RE: Report on the YEC seminar in Durango, 9-2003

From: Josh Bembenek (
Date: Mon Sep 22 2003 - 09:33:42 EDT

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    >By doing what they are doing, they make themselves out to be infallible
    >interpretors of the Bible and refuse to believe that they could possibly be
    >wrong. That means, they are making the same mistake Adam made--believing
    >themselves to be like God--infallible. When I was a YEC, I was guilty of
    >that sin as well. That doesn't mean they aren't christians, they are(and
    >this inclusion is something as you saw the other day is not extended to the
    >likes of me by them).

    Glenn, no one who believes something would tell you that what they believe
    is untrue. How highly they regard their interpretation is another issue.
    And you never answered: what if, despite all of this, they were right?
    Empiricism, and "what is observed" could be biased despite your claim that
    it is not.

    >They can not possibly be correct because what they say violates all
    >observational data. One simply can't be correct and violate what we see. If
    >I say that pigs can fly, do you grant that I might be correct? Such a
    >granting wouldn't be showing an open mind but an empty one. We can't do
    >with people who deny all they see. We simply can't grant that they might
    >right because they can't be, unless you claim that nothing we see is true,
    >in which case not even the words we see on the pages of the Bible would be

    -Well, Christ walked on water, turned water into wine and rose from the
    dead. Adam was purported to be an adult when God created him, there's no
    record of his childhood. This is as impossible as pigs flying- heck in
    Joshua the sun stopped moving in the sky. There may be perfectly natural
    explanations for these events, but somehow the God I know purports to be
    capable of acting above limits of repeatable scientific observations. Who
    said (Pascal?) what we believe is above reason, not un/reasonable? It may
    not be aesthetically pleasing for God to create a universe with light in
    transit to earth such that we can see stars billions of light years away
    without them actually being that old IN YOUR MIND, but that doesn't make it
    impossible. And following with the conclusion of my argument, I would much
    rather see a faithful christian living a life filled with God's spirit than
    him accepting the implications of modern science and accepting old earth/TE.
      If you are being actively led by the spirit, my guess is that you have a
    better chance of finding ultimate truth, than if not. Believing my magic
    bullet arguments may pursuade you of my belief, but that isn't nearly as
    beneficial as being a spirit-filled Christian.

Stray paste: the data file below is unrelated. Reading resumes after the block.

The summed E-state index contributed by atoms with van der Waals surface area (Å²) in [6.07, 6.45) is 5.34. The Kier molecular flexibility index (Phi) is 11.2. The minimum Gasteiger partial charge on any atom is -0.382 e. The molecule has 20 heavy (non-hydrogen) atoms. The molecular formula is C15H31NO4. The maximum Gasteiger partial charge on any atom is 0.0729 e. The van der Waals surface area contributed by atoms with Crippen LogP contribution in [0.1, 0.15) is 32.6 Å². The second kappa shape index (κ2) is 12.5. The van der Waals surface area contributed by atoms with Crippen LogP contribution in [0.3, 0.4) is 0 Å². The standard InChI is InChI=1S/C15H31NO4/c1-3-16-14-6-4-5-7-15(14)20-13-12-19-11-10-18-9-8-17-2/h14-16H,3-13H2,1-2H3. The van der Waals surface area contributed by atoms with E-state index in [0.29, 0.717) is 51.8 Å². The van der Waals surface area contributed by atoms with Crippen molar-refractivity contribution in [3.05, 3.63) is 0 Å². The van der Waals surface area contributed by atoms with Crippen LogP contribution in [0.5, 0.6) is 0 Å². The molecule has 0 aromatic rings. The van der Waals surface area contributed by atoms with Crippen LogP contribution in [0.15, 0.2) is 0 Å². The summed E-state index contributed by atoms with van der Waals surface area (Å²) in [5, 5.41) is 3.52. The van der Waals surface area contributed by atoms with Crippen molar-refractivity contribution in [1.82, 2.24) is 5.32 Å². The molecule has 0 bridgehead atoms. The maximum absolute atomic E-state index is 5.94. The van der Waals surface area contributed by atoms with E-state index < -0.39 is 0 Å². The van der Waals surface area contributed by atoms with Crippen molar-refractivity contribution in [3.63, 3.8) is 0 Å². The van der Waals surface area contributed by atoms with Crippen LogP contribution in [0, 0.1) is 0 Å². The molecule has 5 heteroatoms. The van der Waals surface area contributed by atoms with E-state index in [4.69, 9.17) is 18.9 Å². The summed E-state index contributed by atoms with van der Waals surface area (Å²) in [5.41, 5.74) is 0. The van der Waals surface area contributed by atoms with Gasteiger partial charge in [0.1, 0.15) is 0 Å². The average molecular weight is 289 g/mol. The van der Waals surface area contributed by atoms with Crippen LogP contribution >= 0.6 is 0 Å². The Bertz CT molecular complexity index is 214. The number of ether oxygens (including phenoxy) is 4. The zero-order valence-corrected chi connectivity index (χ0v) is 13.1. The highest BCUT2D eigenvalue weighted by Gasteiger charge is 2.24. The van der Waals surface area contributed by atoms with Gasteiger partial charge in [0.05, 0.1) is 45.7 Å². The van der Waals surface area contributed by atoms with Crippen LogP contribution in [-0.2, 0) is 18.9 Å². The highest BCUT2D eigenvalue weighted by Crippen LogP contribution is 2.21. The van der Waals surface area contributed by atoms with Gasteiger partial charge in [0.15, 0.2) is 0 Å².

>Would you also allow for people like Gerardus de Bouw to express his belief
    >that christians compromise the integrity of the Bible when it comes to
    >heliocentricity? His credo reads:

    -I think the same approach applies to Gerardus as to Ken Ham. Being a
    spirit filled Christian is the top priority. The way I see it, if YEC and
    heliocentricity is wrong, which is what I believe, then those who believe it
    with great passion require excessive effort to persuade otherwise. In fact,
    a sign of uncritical thinking is to believe what you want to believe. If
    someone wants to believe something, then you will never change their mind,
    and this I have personal experience of coming out of Mormonism. No logic
    can refute the Mormon doctrine to a follower due to the passion and amount
    of desire to believe its true. My mother has told me that she would rather
    go to Hell than not believe mormonism. That, my friend, is an impossible
    battle. I think praying for God to work in ways that I cannot do as an
    imperfect fallible and limited human is the only productive method of moving
    forward at that point.

    >Your belief in heliocentricity undermines Biblical authority according to
    >him. And in the past there were those who believed that if you held people
    >lived at the earth's antipodes(the other side of the earth) you couldn't be
    >christian. When should we call our brothers to account for not facing up to

    -Sure, but I think we should follow the instruction of 2Timothy 2:23-26.
    Gentle Instruction and Kindness being key here. I made the same point to
    our Pastor and he understood where I was coming from, but looking at Jesus,
    how do we reconcile him calling people "brood of vipers" etc.? I tend to
    think that airing on the side of tenativeness going around using my beliefs
    and position on controversial subjects to thump others is better for you,
    and for him.

    >If you won't grant Gerardus the same freedom you grant YECs, why not?

    -Gerardus can call me a heretic and devil worshipper all he wants. I'll
    pray to God that he's wrong and that if so, God will move in his heart to
    change him. But in addition to that, I've got other battles to fight. If I
    ever meet him, I would try out some gentle instruction and kindness on him,
    and hope for God to lead him to repentance. This assumes of course, that
    he's wrong :-)

    >If people hadn't taken an aggressive approach with me, I would never have
    >been forced to face the data. I would still be a YEC. While I didn't
    >let them know that I listened, and I argued strongly against their
    >positions, and they thought they were wasting their time, they were making
    >an impact on me.